Here is where things start to get interesting. Additive Blending entered my life. Simply put, additive blending makes things seem to glow. Instead of blocking pixels that lie behind an image, it brightens them. This gives you a glowy look that I will be the first to admit I overused and abused.
I definitely got carried away with the additive blending. It took a while for me to understand that moderation is useful when applying new effects. But for now, make it glow! Like the stars in the heavens above! Everything should glow!
The other reason I relied so heavily on additive blending is that it works as an easy way to get around the depth-sorting issue which plagues semi-transparent image rendering. In OpenGL, if you want to draw a bunch of transparent PNGs, you need to draw them from back to front. When you have a dynamic camera system and a bunch of objects, it can be tricky or time consuming figuring out which objects are behind and which are in front. If you use additive blending, you don’t need to worry about depth sorting.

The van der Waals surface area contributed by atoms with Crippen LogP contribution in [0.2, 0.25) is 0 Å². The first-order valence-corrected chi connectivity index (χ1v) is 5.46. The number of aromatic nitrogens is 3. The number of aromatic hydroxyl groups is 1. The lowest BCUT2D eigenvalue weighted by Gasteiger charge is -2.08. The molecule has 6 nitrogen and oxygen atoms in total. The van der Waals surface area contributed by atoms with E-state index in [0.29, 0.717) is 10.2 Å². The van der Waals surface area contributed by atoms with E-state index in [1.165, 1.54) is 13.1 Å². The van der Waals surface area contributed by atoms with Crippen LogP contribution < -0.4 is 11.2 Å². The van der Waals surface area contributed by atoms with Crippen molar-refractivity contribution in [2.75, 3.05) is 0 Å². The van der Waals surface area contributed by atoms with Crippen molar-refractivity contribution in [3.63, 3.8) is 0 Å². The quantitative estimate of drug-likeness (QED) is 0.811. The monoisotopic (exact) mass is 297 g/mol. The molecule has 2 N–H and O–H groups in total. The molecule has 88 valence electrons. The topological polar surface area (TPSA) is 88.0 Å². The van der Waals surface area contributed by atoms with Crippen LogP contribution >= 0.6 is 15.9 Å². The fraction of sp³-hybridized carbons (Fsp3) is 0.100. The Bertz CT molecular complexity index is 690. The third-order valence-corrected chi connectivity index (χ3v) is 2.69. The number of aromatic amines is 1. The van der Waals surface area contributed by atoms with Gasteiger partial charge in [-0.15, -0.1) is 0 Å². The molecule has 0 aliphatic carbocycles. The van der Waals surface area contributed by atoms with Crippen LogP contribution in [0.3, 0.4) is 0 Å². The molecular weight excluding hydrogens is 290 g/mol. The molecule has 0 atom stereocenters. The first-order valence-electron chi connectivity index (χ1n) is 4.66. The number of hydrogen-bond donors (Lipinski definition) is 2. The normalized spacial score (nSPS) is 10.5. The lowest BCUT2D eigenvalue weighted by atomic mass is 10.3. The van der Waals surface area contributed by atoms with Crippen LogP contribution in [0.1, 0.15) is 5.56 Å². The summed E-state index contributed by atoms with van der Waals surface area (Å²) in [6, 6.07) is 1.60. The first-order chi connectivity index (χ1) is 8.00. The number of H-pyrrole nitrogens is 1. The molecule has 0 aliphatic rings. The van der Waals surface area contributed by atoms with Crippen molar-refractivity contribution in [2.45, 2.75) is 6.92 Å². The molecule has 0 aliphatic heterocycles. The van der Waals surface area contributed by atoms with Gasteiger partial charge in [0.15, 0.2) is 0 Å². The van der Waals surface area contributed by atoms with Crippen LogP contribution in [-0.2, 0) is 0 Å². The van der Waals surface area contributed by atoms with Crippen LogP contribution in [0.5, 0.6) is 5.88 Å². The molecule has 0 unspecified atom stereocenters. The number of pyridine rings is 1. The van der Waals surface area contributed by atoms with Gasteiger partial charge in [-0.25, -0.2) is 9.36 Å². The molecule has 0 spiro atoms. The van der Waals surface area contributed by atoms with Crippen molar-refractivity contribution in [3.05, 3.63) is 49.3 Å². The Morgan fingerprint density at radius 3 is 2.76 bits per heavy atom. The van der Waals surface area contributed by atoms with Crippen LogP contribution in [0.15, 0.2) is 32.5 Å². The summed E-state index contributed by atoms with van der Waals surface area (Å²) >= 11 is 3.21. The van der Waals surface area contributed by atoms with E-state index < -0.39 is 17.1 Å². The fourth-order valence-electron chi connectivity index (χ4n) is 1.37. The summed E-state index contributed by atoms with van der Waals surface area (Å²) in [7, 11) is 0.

Audio by Helios (Sons of Light and Darkness). Note, this piece builds really slow so don’t be put off by the very very dark intro.